Auto focus on my model has been accurate with the lenses I own. No left sided focus issues that plagued early models. I tested focus tracking on the two hardest subjects on earth, moving kids and dogs, and was pretty impressed when teamed up with my Nikon 24-70.

Keeping things simple is key to me. I was able to simplify the D800e to my style and can work quickly. None of the features I use, need to be dug up from inside of menus and folders. The viewfinder is easy to see through with glasses.

Auto focus was accurate, even under flat conditions.

Auto focus is accurate, even under flat lighting conditions.

Negatives?

Not much to say here except that the camera doesn’t need the majority of the features that are included. Photographers really want (or need) less. Nikon please, follow Fuji and Leica’s lead and make us a super simple DSLR with the image quality of the D800e, like a digital F3 High Eyepoint!

The D800e could be considered heavy and bulky for a digital DSLR, especially when compared to all the mirror less cameras popping up.  But compared to any of the film cameras from my past, its light enough and even rivals the quality of my medium format film cameras (no it doesn’t challenge my 4×5 or 8×10 images but its sure a lot lighter and smaller).

Is this review too good to be true? Hey the camera delivers, to me at least. Don’t worry, I am no fan boy of anything, if I thought something was bad, I would be the first to tell you!

Questions about the camera? Bring them on!

Knik Glacier Shake Down Trip

Three weeks till our Kahitna Glacier trip so we decided to ski to the Knik Glacier and work out some kinks in our gear and system. It had been a while since I had slept out in the winter and I definitely needed this trip, I was rusty.

We arrive to clear skies and great views.

We arrive to clear skies and great views.

We broke trail for ten miles to the glacier, mostly in a whiteout. Lots of big open water on the river near the lake. But we arrived to clearing skies and fantastic views. We quickly unloaded our gear and began exploring. I wanted to squeeze through the gorge but to our surprise, the glacier had surged and was up against the cliff, blocking our passage.

The Knik is on the move! Its forward movement was breaking the lake ice, forcing one section up onto the other, like Earth’s colliding plates. We couldn’t cross this line because there was open water at the break. The entire face of the glacier was blocked by what we called the “surge line”.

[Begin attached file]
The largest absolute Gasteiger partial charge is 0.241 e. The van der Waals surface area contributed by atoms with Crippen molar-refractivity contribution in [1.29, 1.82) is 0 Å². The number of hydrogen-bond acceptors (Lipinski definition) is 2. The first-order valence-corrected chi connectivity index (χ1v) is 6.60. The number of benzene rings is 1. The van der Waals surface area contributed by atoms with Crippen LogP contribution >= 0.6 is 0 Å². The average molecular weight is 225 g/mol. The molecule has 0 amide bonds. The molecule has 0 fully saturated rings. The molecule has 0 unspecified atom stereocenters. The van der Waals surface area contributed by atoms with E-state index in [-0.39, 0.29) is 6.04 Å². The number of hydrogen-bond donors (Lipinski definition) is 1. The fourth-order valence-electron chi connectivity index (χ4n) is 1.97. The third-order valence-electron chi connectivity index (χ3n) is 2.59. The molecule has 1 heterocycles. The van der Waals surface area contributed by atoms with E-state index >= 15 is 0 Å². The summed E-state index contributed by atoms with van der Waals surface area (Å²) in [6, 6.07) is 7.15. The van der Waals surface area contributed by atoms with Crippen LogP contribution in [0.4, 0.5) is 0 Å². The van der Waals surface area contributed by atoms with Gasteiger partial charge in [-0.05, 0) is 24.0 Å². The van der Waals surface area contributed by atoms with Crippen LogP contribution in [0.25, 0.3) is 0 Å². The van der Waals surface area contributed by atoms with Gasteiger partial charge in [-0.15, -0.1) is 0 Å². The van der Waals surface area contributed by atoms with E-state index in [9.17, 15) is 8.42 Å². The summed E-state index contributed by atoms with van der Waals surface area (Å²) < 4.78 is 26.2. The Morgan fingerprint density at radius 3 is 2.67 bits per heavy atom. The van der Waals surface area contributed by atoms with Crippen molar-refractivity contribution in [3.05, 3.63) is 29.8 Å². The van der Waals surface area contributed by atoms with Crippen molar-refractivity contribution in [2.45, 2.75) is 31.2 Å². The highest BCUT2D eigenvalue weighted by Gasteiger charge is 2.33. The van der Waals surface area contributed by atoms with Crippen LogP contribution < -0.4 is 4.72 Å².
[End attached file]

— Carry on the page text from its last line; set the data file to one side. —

The surging glacier was busting the lake ice, forcing it onto itself.

The surging glacier was busting the lake ice, forcing it onto itself.

We set up camp below some really cool seracs. It was going to be a clear night and I wanted to have an interesting foreground in case the aurora showed. The sunset light was flat and color-less. We spent the night stomping our feet and drinking hot chocolate (forgot to bring my small foam pad for standing on) waiting for a hint of the aurora, no show. I shot some night shots, testing the D800’s high ISO and long exposure noise abilities.

Star trails and serac.

Star trails and serac.

Woke up early and tramped around the ice looking for a nice composition for the morning light, but it was also a bust. We decided to explore a section of the lake that had some smaller bergs. The light was really flat and dull but we discovered all kinds of fantastic caves and tunnels. One of the main challenges of wilderness photography is making do with the light and conditions you have at the moment, often there is no coming back to a place, its often now or never.

Ice Tunnel

Ice Tunnel

I have been exploring glaciers for over ten years and I never get tired of the things I discover.

I have been exploring glaciers for over ten years and I never get tired of the things I discover.

With sore shoulders, our ski back was long and tedious. Some people had tried to ride their fat bike in our fresh ski tracks, completely destroying them so we had to break trail most of the way back. Without a snow machine trail, riding fat bikes out to the glacier can be really tough.

Generally everything worked out with a few exceptions, mainly rookie moves, caused by the fact we hadn’t been winter camping in a while. I feel I have enough experience to finally write a solid review of the Nikon D800e and its worthiness as a wilderness-mountain photography camera and that will be my next post so keep in touch!